• DragSourceListener
  • DragGesureRecognizer (how the application knows you’re starting a drag)
  • DragSource (connects the component to the listener).
  • DropSourceListener
  • DropSource ( connects a component to the drop listener)
  • Transferable ( the DnD’s package )

Because the source or destination of a DnD may be outside of JVM, the source/destination can’t talk directly. This has to be done through a Transferable (it’s an interface) which, if you’re intending to going out of the JVM must be able to serialize.

The bridge-like nature of the Drag Source and Drop Source means that you can hook up DnD Behaviors to components that do not have inherent to the component.

So very powerful, very flexible, and consequently very long winded and complex.

The Ballmer Peak

Unsuccessful Ballmer Peak experiment. Have become sleepy. Test data possibly corrupted by pre-existing illness that is dampening mental processes.

Only logical course of action is to replicate experiment.

Science.

Hubris thinking I could get it done that fast.
Still not done. But I’m muddling my way through. I had had little experience working with ‘GUI’ library stuff like events and validation and such, or dated experience where I was flinging code like a monkey.
But, dedication and focus can in fact make one progress at a faster rate. Towards mastery or an aneurism … debatable.
I admit to getting a little ahead of myself on some of the ‘neat’ bits instead of getting it just functioning first… but I’ll chalk it up to ultimately beneficial to the learning experience. Besides, what the point of a GUI if it doesn’t give you ready feedback to shield you from overlooking stuff, or strive to let one develop at the speed one conceptualizes.
So I can enable/disable indicators for the tile cells numbers and their usage. Everything flows and wraps. Think I’ll have the ‘tile definitions’ have those two panels, one for graphics, one for collision. They’re to be sort of a preview.Double clicking will pop up a menu for editing.
Blank and static images are obvious. An animated graphic would reasonably do the animation.
The collision preview will be like, a solid Brown square for a solid. A green line for a jump through platform. Brown quadrilateral reflecting the slope.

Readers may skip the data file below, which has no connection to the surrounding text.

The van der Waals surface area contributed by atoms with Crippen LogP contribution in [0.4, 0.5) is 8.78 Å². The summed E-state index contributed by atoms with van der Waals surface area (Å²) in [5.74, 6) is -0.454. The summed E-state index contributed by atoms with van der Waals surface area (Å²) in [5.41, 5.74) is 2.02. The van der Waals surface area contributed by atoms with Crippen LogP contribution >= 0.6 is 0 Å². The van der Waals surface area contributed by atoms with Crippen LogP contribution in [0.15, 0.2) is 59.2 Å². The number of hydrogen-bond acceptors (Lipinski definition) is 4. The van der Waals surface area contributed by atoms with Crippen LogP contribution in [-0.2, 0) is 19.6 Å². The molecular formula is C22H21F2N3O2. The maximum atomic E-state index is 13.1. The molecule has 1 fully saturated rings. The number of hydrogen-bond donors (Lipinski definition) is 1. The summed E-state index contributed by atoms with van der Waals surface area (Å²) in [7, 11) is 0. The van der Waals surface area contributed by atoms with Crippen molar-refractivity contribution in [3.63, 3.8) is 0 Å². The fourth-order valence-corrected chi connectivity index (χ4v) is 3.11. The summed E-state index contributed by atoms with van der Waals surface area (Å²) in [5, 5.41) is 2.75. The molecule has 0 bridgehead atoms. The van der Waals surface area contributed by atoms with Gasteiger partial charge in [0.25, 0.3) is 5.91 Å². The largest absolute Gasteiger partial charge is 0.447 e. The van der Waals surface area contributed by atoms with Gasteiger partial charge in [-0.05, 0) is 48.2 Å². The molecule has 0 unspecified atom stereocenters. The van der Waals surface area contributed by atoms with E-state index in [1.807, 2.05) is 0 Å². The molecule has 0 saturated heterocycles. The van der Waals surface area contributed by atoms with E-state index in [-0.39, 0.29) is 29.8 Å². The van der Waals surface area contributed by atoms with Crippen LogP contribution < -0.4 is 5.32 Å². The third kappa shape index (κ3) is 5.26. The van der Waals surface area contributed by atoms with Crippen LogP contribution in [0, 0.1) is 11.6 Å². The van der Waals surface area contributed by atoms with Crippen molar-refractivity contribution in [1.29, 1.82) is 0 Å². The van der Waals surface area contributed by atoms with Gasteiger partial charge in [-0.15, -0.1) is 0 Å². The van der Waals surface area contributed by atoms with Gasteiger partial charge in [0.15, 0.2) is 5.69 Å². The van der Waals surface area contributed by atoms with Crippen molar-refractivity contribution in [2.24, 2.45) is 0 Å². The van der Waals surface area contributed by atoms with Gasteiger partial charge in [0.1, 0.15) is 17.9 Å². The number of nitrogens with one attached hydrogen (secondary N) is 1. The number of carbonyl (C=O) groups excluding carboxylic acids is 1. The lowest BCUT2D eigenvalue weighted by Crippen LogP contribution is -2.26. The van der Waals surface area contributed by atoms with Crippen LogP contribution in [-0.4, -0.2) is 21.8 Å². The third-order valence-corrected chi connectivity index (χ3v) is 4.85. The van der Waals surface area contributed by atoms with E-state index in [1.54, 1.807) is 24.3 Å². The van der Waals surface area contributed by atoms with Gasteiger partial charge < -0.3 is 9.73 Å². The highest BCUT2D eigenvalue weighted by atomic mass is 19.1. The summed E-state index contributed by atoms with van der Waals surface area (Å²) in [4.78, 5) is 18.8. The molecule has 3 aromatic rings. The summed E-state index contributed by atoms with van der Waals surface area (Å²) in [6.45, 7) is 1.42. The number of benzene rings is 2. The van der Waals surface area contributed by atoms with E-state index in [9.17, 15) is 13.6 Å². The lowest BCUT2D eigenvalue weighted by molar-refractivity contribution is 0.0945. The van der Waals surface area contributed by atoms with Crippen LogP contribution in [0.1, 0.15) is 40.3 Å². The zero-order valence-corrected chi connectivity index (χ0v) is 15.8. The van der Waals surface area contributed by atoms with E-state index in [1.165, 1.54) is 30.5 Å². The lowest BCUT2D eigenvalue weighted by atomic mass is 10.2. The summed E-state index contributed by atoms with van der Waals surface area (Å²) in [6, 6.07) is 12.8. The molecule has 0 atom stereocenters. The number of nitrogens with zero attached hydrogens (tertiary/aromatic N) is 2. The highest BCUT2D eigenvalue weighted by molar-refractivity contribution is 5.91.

Maybe the color of the collision will reflect material rules… like blue for ice. Red for spikes. I dunno.

Hubris thinking I could get it done that fast.

Still not done. But I’m muddling my way through. I had had little experience working with ‘GUI’ library stuff like events and validation and such, or dated experience where I was flinging code like a monkey.

But, dedication and focus can in fact make one progress at a faster rate. Towards mastery or an aneurism … debatable.

I admit to getting a little ahead of myself on some of the ‘neat’ bits instead of getting it just functioning first… but I’ll chalk it up to ultimately beneficial to the learning experience. Besides, what the point of a GUI if it doesn’t give you ready feedback to shield you from overlooking stuff, or strive to let one develop at the speed one conceptualizes.

So I can enable/disable indicators for the tile cells numbers and their usage. Everything flows and wraps. Think I’ll have the ‘tile definitions’ have those two panels, one for graphics, one for collision. They’re to be sort of a preview.Double clicking will pop up a menu for editing.

Blank and static images are obvious. An animated graphic would reasonably do the animation.

The collision preview will be like, a solid Brown square for a solid. A green line for a jump through platform. Brown quadrilateral reflecting the slope.

Maybe the color of the collision will reflect material rules… like blue for ice. Red for spikes. I dunno.